The Japanese government is to begin enforcing new regulations surrounding the use of unmanned air vehicles in national airspace in December, with its action having been prompted by a threat to its prime minister last April.

A DJI Phantom UAV (similar to those pictured below) carrying radiation landed on the rooftop of Shinzo Abe’s residence, triggering the Japan Civil Aviation Bureau (JCAB) to come up with a set of rules. Regulations for UAV use in Japan had not existed, although such devices are routinely used in farming and volcano monitoring missions.

DJI Phantom drones - Aflo/Rex Shutterstock

Aflo/Rex Shutterstock

One Japanese developer of UAVs is Yamaha, which has been providing unmanned rotorcraft for agricultural applications since 1988.

“In order to expand our business, rules were necessary,” Akira Sato, a Yamaha representative and member of the Japan UAV Association (JUAV), told the Royal Aeronautical Society’s president’s conference on remotely piloted air systems (RPAS) in London. “We developed standards by ourselves 25 years ago and this worked well.

“Then in July we were very surprised when the Japanese government set up regulations for civil RPAS.”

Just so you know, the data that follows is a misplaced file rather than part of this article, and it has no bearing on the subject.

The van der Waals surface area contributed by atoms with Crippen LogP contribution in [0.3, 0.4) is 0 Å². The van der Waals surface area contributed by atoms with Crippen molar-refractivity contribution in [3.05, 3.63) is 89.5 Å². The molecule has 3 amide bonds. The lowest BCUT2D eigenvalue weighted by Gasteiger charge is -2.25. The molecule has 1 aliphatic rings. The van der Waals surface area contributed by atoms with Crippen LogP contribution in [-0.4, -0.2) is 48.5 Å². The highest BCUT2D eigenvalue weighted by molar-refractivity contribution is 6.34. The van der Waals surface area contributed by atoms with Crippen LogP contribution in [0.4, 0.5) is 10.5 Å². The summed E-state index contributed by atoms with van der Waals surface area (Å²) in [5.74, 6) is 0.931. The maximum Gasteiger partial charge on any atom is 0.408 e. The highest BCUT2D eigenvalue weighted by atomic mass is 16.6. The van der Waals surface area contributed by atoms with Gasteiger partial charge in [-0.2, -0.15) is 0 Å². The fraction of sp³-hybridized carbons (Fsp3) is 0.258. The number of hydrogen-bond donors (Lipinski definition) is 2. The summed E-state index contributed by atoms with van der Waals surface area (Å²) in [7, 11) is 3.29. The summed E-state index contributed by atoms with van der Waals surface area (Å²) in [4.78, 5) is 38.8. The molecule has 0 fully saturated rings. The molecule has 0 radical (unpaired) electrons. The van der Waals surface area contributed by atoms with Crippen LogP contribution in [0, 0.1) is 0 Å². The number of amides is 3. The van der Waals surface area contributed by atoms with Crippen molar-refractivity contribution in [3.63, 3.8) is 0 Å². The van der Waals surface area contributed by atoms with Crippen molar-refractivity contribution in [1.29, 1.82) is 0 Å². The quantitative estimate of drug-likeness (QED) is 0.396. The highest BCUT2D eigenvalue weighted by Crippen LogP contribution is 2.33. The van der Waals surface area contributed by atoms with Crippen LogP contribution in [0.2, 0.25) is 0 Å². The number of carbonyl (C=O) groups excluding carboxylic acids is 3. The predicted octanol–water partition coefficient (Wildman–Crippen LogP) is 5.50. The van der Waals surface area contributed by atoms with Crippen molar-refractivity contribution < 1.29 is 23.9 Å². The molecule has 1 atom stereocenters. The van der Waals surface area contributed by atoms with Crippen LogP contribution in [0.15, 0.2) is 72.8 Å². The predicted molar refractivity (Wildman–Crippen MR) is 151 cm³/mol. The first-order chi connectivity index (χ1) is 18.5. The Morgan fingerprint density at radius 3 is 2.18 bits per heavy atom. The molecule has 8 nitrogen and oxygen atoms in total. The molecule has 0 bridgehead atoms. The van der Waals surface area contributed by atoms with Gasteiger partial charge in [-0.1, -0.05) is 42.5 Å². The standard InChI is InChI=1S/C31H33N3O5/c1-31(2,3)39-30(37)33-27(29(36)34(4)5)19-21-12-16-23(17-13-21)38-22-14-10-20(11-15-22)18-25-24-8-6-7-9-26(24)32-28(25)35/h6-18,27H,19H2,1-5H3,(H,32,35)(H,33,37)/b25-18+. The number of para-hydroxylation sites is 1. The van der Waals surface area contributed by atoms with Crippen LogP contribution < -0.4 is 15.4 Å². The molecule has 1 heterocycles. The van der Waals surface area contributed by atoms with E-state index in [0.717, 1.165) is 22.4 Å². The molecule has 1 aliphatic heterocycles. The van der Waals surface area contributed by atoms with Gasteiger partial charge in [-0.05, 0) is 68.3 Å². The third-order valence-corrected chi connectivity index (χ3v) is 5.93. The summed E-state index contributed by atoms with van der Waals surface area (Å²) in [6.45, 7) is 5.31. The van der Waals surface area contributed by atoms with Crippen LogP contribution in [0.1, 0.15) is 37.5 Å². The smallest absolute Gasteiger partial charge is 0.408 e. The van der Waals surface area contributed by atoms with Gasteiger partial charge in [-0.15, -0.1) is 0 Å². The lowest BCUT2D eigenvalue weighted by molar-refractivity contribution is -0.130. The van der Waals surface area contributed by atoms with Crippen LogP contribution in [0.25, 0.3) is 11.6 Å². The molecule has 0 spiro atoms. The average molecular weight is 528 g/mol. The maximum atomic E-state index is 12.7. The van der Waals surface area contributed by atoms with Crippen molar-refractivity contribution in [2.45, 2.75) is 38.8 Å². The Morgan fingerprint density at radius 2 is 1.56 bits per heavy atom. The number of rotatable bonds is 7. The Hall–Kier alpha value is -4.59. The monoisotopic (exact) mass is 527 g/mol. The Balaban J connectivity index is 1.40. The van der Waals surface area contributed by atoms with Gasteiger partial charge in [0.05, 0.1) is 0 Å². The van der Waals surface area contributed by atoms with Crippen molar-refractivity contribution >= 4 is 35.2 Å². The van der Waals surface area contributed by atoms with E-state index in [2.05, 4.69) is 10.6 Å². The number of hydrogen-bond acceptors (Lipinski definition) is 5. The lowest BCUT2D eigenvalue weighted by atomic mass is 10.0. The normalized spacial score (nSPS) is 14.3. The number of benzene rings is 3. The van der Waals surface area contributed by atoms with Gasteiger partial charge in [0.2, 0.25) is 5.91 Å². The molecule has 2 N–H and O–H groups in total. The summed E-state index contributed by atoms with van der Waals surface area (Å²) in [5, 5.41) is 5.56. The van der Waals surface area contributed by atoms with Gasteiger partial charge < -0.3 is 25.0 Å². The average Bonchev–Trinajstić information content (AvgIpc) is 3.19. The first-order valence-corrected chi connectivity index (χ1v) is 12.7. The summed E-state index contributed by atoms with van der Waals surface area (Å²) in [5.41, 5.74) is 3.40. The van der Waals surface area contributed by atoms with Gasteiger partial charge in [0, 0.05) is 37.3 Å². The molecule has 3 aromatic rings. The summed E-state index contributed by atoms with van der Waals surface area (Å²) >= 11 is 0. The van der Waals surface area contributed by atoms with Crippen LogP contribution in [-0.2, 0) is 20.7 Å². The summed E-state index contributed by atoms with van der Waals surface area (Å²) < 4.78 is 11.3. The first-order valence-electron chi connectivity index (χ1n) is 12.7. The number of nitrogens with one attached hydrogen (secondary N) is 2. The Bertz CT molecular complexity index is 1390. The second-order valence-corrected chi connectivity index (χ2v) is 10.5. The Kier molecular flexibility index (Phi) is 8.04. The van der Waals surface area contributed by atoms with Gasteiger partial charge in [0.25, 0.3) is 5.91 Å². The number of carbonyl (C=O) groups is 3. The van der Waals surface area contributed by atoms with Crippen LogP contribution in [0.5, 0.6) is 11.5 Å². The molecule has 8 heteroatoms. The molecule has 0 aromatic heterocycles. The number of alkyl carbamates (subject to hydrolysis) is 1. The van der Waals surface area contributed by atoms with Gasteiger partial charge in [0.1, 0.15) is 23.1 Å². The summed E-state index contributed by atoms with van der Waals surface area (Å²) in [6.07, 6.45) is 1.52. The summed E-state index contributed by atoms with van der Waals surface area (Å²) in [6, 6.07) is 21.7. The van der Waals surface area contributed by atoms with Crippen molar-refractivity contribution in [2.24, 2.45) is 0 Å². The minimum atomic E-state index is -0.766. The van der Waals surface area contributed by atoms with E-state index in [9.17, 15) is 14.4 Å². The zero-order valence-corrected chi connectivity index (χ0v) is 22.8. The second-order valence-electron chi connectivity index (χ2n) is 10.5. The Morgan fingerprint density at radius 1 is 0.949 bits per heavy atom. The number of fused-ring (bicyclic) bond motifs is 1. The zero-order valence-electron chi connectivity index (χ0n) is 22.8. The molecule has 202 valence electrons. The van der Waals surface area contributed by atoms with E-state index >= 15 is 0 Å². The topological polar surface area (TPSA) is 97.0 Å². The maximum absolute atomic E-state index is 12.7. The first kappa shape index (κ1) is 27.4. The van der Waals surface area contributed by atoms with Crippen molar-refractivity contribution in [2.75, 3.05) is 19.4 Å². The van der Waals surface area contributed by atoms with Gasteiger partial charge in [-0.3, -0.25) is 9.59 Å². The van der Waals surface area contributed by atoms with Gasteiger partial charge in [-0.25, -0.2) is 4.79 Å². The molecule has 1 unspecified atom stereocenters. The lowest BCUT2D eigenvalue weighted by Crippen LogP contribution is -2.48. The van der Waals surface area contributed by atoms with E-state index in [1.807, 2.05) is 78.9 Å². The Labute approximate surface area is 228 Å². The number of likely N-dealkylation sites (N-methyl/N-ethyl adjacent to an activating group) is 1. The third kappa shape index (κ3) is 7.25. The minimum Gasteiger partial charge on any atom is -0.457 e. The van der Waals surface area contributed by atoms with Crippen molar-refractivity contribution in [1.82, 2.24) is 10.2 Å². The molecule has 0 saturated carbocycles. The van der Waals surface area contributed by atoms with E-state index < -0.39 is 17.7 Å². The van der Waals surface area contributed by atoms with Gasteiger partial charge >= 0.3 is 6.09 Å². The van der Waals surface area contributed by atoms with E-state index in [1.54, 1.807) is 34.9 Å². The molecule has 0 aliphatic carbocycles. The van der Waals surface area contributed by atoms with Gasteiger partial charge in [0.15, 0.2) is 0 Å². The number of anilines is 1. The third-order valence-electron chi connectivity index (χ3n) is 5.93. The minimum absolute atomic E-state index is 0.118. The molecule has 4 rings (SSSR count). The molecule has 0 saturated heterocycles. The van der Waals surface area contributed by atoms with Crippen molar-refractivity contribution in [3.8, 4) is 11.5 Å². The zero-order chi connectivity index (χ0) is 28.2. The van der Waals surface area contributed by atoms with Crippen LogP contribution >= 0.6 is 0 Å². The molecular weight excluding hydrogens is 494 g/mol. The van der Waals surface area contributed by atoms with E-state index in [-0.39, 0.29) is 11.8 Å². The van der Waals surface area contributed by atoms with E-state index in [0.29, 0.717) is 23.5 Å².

Despite there being no established UAV regulations in Japan, the JUAV and Japan Agricultural Aviation Association had set up voluntary standards for their use that manufacturers, operators and even the government have respected up until now. Under these standards, some 2,600 UAVs and 11,000 pilots have been authorised.

Sato hopes these voluntary standards will help inform the government on the way it proceeds with its regulations, and that Yamaha and others will still be permitted to lease their systems for precision farming despite the new ruling, which says that hazardous substances cannot be carried by UAVs.

“We’ve spoken to the JCAB a lot about this, and they respect our rules,” Sato adds.